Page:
Carlos Sainz has faced a challenging 2022 campaign, one that has seen the Spaniard finish behind his Ferrari team-mate on a number of occasions, resulting in calls that Sainz should be the team’s number two driver.
Sainz appears to be somewhat undervalued at the Maranello-based outfit, with the 28-year-old having been criticised by Ferrari president John Elkann.
Elkann recently referred to Leclerc as the team’s lead driver, whilst failing to even acknowledge the team’s other driver.
Elkann’s comments differ from team principal Mattia Binotto’s belief, with the Italian having maintained throughout the season that Leclerc and Sainz are equals at the team.
Leclerc was certainly stronger than Sainz at the start of the season, as the Monegasque won two of the opening three races of the season, whilst Sainz claimed two podiums and a retirement.
Despite Leclerc being third in the standings and Sainz being fifth, the pair are only separated by 50 points, a total that could change dramatically in the final four races of the year.
Their stats for 2022 are actually very interestingly similar, with Sainz having stepped foot on the podium eight times this campaign, with one of those eight being a victory at the British Grand Prix.
Leclerc has only finished on the podium one additional time compared to his team-mate; however, three of his nine podiums were victories.
Sainz has suffered five retirements, though, compared to Leclerc’s three, with three of Sainz’s retirements due to driver error rather than a reliability issue.
Regardless of the stats, Sainz has revealed that he doesn’t understand the criticism he’s been bombarded with this year, with the Spaniard explaining that he feels like people want him to “let Leclerc win”.
“I can understand that after the first few races, Charles was clearly one step ahead in both qualifying and race pace,” he said.
“But in the middle of the season I improved a lot. I started getting into the fight more and it was kind of frustrating in a way because it seemed like some people didn’t want me there.
“I was criticised for not being there, and when I started being there, some wondered what I was doing up front and thought I should let Charles win everything.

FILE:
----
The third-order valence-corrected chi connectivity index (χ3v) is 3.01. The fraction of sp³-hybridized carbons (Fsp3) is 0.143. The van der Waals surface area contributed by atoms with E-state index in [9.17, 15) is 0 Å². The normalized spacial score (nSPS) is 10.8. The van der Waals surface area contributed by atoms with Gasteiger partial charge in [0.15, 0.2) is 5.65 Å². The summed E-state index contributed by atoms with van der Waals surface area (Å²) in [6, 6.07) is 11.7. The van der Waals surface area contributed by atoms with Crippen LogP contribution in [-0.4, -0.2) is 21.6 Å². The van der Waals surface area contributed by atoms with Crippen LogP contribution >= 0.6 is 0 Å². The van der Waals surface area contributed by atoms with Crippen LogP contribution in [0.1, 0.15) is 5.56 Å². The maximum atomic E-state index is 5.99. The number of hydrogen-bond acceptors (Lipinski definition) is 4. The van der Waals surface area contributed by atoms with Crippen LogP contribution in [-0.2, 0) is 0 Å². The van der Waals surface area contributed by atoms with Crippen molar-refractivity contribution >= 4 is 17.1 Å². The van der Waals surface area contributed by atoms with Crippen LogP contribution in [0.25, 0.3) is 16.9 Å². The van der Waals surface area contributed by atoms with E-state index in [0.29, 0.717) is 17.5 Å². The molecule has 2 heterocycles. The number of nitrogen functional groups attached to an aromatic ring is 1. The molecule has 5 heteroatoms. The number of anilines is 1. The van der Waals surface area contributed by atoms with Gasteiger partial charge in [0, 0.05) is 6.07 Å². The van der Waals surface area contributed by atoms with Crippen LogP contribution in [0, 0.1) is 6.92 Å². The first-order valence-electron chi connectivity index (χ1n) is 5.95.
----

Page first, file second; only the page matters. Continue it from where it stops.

“It was frustrating, especially from the press. Luckily I don’t pay too much attention to what is said,” Sainz added.
Binotto has stuck by Sainz’s side all year despite being blanked by the manufacturer’s hierarchy, with the Spaniard believing Binotto in particular “recognises” the strength of having two equal drivers.
“Mattia (Binotto) and the team recognise that it is one of our strengths,” said Sainz.
“But it is clear that there were some people who follow Ferrari who did not want there to be two drivers. Perhaps that is a question for others though because I am convinced that the best thing for the team is to have two drivers as close as possible to each other.”
It would’ve been interesting to see how the year would’ve panned out for both Sainz and Leclerc had Ferrari not had a somewhat disastrous year.
The Italians have suffered from countless strategic errors and reliability problems, whereas rivals Red Bull seem to be a well-oiled machine.
As a result of this, Max Verstappen cruised to his second consecutive World Championship at last weekend’s Japanese Grand Prix, whilst Sainz crashed out on the first lap.
Sainz hailed Red Bull for essentially nailing every aspect of a Grand Prix weekend, with the Austrians “doing things perfectly”.
“It’s the car, it’s the driver, it’s the team, it’s the strategy, it’s the pitstops,” Sainz added.
“They do so many races without making a mistake – doing things perfectly. On top of that, when Max fails or spins, they are able to solve it quickly.
“That’s the difference and the reason they are dominating.”